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Keeping Your Cool

Some say that you play poker against the other people at the table, and some say that you play it against yourself. Sure, you’re going to need to read your opponents to adapt and exploit them, but this won’t be possible in the first place if you can’t beat yourself first.

But what does this mean? It means that your head needs to be in the right place. It means, even more-so, that your head, not your heart, needs to be in charge. It means that you need to keep your cool.

In poker and other competitive endeavors, we refer to this as the mental game. By building up a strong mental game, we allow ourselves to consistently bring our A game to the table, and this directly translates to our win rate.

Want to make one of the biggest +EV plays of your life? Look inside yourself and work on your mental game.

Tilting Off

Ah, the poker player’s worst nightmare: tilt. Tilting is a mental state in which we make suboptimal plays solely because of a psychological condition or feeling. Most often, it comes from frustration or anger.

Take this all-too-common example. On the turn, you’ve got a nice made hand, such as a set. You jam all your money in, your opponent calls, and they flip over a pair of higher cards. They’ve got 2 outs on the river: the two cards to make their set. Their card comes on the river and you lose a pot in which you had about 95% equity.

Spots like this, or if you get it all in with aces pre-flop and then lose, can cause us to tilt off. We got super unlucky and it feels bad.

In this situation, what do you do in the coming hands? Do you call no matter what? Do you just jam in your chips without thinking?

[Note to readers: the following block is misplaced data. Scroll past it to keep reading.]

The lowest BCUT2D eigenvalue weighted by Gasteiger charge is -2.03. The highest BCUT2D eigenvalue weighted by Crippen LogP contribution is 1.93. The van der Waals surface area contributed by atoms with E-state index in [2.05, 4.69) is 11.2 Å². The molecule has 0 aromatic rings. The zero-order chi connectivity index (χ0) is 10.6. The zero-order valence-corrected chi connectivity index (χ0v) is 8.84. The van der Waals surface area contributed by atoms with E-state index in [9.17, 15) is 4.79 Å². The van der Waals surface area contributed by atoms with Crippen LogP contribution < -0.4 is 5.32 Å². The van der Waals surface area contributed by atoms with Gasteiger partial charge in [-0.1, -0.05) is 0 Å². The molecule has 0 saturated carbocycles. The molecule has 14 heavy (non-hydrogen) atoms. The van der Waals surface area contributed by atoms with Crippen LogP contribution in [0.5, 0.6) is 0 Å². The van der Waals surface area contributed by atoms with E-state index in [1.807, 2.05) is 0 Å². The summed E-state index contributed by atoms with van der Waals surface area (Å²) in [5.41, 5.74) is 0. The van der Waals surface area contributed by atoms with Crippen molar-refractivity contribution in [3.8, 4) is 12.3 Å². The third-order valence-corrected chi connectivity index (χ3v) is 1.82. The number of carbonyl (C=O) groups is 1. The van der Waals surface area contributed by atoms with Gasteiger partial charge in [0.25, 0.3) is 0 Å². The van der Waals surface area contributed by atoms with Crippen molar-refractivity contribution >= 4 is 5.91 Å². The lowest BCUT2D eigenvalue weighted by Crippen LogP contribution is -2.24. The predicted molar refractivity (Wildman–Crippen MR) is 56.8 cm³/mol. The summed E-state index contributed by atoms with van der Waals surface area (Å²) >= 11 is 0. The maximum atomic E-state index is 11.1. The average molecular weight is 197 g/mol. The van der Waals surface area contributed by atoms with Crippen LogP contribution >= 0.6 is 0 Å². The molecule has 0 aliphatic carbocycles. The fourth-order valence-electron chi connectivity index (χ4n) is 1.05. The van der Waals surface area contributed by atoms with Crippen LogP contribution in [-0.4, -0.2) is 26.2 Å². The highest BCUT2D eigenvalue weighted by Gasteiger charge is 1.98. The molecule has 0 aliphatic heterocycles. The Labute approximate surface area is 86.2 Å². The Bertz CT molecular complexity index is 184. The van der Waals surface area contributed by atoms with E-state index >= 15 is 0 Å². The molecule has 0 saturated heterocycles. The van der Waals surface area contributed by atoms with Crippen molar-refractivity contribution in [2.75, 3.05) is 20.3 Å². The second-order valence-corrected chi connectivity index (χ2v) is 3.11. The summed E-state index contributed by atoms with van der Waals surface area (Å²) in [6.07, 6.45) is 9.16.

If you tilt off like this, you make yourself an easy target and you only exacerbate the situation. Your emotions will never make +EV plays for you.

Staying Focused and Balanced

To combat tilt, we need to stay focused and balanced. Even though poker is a game of skill, it still involves chance and variances, so, even when you make +EV plays, you’ll often still lose chips.

You not only need to understand whether or not you made the right play based on the EV, but you need to let that be the force that guides you. If you lose to a 2-outter on the river, tell yourself that you made a great play and that you’re looking forward to the next time you get in that situation instead of bemoaning your luck.

A big part of mental game comes down to how we talk to ourselves. If we think negative thoughts and lose control of our emotions, then we lose win percentage before we even look at our cards. Stay focused on what matters, take a deep breath, and don’t let the bad beats get to you.

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